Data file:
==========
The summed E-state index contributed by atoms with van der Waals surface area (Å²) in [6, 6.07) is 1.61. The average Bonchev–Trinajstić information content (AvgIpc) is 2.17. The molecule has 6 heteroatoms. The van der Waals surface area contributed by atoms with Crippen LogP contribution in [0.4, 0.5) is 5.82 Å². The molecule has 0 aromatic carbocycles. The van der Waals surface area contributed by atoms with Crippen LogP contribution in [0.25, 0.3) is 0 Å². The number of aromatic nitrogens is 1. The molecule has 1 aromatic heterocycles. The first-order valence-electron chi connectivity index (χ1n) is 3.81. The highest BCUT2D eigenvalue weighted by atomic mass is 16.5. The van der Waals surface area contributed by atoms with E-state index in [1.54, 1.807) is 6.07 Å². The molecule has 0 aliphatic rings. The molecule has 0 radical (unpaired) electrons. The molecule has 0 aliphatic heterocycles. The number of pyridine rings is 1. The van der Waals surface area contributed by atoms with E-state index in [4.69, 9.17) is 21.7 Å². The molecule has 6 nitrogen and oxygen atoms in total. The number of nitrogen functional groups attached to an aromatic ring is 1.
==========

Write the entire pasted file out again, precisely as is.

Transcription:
The summed E-state index contributed by atoms with van der Waals surface area (Å²) in [6, 6.07) is 1.61. The average Bonchev–Trinajstić information content (AvgIpc) is 2.17. The molecule has 6 heteroatoms. The van der Waals surface area contributed by atoms with Crippen LogP contribution in [0.4, 0.5) is 5.82 Å². The molecule has 0 aromatic carbocycles. The van der Waals surface area contributed by atoms with Crippen LogP contribution in [0.25, 0.3) is 0 Å². The number of aromatic nitrogens is 1. The molecule has 1 aromatic heterocycles. The first-order valence-electron chi connectivity index (χ1n) is 3.81. The highest BCUT2D eigenvalue weighted by atomic mass is 16.5. The van der Waals surface area contributed by atoms with E-state index in [1.54, 1.807) is 6.07 Å². The molecule has 0 aliphatic rings. The molecule has 0 radical (unpaired) electrons. The molecule has 0 aliphatic heterocycles. The number of pyridine rings is 1. The van der Waals surface area contributed by atoms with E-state index in [4.69, 9.17) is 21.7 Å². The molecule has 6 nitrogen and oxygen atoms in total. The number of nitrogen functional groups attached to an aromatic ring is 1.